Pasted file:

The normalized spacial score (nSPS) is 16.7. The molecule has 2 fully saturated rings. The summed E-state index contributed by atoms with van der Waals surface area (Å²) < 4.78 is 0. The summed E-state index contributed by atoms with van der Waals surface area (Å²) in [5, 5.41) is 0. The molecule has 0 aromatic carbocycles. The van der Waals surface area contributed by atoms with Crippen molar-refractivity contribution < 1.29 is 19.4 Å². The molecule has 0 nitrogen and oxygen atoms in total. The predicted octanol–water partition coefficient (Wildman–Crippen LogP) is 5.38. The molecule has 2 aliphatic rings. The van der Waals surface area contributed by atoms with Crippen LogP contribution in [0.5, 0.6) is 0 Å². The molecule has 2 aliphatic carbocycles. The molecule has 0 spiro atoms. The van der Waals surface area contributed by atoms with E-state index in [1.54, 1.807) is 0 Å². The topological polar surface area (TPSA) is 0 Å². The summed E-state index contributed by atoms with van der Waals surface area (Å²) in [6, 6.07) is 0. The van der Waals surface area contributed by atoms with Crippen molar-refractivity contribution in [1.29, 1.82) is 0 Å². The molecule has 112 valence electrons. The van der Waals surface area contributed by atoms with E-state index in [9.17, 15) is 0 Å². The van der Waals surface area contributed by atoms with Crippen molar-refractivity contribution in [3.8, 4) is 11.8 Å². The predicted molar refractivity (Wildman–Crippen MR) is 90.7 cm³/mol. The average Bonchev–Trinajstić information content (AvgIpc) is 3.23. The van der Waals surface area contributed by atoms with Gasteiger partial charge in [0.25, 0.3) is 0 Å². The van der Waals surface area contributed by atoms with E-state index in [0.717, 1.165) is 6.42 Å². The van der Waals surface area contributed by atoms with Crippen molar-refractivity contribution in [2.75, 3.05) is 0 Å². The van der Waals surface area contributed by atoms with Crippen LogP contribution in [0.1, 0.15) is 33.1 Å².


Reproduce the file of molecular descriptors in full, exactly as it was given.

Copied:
The normalized spacial score (nSPS) is 16.7. The molecule has 2 fully saturated rings. The summed E-state index contributed by atoms with van der Waals surface area (Å²) < 4.78 is 0. The summed E-state index contributed by atoms with van der Waals surface area (Å²) in [5, 5.41) is 0. The molecule has 0 aromatic carbocycles. The van der Waals surface area contributed by atoms with Crippen molar-refractivity contribution < 1.29 is 19.4 Å². The molecule has 0 nitrogen and oxygen atoms in total. The predicted octanol–water partition coefficient (Wildman–Crippen LogP) is 5.38. The molecule has 2 aliphatic rings. The van der Waals surface area contributed by atoms with Crippen LogP contribution in [0.5, 0.6) is 0 Å². The molecule has 2 aliphatic carbocycles. The molecule has 0 spiro atoms. The van der Waals surface area contributed by atoms with E-state index in [1.54, 1.807) is 0 Å². The topological polar surface area (TPSA) is 0 Å². The summed E-state index contributed by atoms with van der Waals surface area (Å²) in [6, 6.07) is 0. The van der Waals surface area contributed by atoms with Crippen molar-refractivity contribution in [1.29, 1.82) is 0 Å². The molecule has 112 valence electrons. The van der Waals surface area contributed by atoms with E-state index in [9.17, 15) is 0 Å². The van der Waals surface area contributed by atoms with Crippen molar-refractivity contribution in [3.8, 4) is 11.8 Å². The predicted molar refractivity (Wildman–Crippen MR) is 90.7 cm³/mol. The average Bonchev–Trinajstić information content (AvgIpc) is 3.23. The van der Waals surface area contributed by atoms with Gasteiger partial charge in [0.25, 0.3) is 0 Å². The van der Waals surface area contributed by atoms with E-state index in [0.717, 1.165) is 6.42 Å². The van der Waals surface area contributed by atoms with Crippen molar-refractivity contribution in [2.75, 3.05) is 0 Å². The van der Waals surface area contributed by atoms with Crippen LogP contribution in [0.1, 0.15) is 33.1 Å².